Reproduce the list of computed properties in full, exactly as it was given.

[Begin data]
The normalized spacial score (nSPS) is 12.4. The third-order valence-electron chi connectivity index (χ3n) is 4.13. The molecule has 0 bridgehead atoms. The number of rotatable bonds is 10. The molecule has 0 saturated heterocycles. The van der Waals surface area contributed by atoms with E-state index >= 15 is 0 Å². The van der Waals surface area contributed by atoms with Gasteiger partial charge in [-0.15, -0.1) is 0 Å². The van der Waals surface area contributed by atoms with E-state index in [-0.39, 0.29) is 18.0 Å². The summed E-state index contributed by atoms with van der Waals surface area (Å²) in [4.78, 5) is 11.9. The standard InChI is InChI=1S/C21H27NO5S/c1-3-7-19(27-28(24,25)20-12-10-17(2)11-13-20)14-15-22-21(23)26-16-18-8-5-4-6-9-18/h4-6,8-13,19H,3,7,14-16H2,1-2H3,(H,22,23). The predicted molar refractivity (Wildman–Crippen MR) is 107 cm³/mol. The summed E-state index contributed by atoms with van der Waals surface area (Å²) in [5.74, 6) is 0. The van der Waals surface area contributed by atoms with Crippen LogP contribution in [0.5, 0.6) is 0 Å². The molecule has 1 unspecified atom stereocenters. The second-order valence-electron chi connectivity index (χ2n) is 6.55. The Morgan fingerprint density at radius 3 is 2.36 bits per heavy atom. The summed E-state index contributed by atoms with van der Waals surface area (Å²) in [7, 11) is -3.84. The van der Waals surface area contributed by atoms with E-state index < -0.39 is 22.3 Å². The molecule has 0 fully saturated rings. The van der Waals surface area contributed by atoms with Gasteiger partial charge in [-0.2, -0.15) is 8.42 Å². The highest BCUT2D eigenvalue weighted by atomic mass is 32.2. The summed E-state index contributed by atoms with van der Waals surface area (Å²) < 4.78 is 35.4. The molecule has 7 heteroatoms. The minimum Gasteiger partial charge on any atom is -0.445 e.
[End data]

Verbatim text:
The normalized spacial score (nSPS) is 12.4. The third-order valence-electron chi connectivity index (χ3n) is 4.13. The molecule has 0 bridgehead atoms. The number of rotatable bonds is 10. The molecule has 0 saturated heterocycles. The van der Waals surface area contributed by atoms with E-state index >= 15 is 0 Å². The van der Waals surface area contributed by atoms with Gasteiger partial charge in [-0.15, -0.1) is 0 Å². The van der Waals surface area contributed by atoms with E-state index in [-0.39, 0.29) is 18.0 Å². The summed E-state index contributed by atoms with van der Waals surface area (Å²) in [4.78, 5) is 11.9. The standard InChI is InChI=1S/C21H27NO5S/c1-3-7-19(27-28(24,25)20-12-10-17(2)11-13-20)14-15-22-21(23)26-16-18-8-5-4-6-9-18/h4-6,8-13,19H,3,7,14-16H2,1-2H3,(H,22,23). The predicted molar refractivity (Wildman–Crippen MR) is 107 cm³/mol. The summed E-state index contributed by atoms with van der Waals surface area (Å²) in [5.74, 6) is 0. The van der Waals surface area contributed by atoms with Crippen LogP contribution in [0.5, 0.6) is 0 Å². The molecule has 1 unspecified atom stereocenters. The second-order valence-electron chi connectivity index (χ2n) is 6.55. The Morgan fingerprint density at radius 3 is 2.36 bits per heavy atom. The summed E-state index contributed by atoms with van der Waals surface area (Å²) in [7, 11) is -3.84. The van der Waals surface area contributed by atoms with E-state index < -0.39 is 22.3 Å². The molecule has 0 fully saturated rings. The van der Waals surface area contributed by atoms with Gasteiger partial charge in [-0.2, -0.15) is 8.42 Å². The highest BCUT2D eigenvalue weighted by atomic mass is 32.2. The summed E-state index contributed by atoms with van der Waals surface area (Å²) < 4.78 is 35.4. The molecule has 7 heteroatoms. The minimum Gasteiger partial charge on any atom is -0.445 e.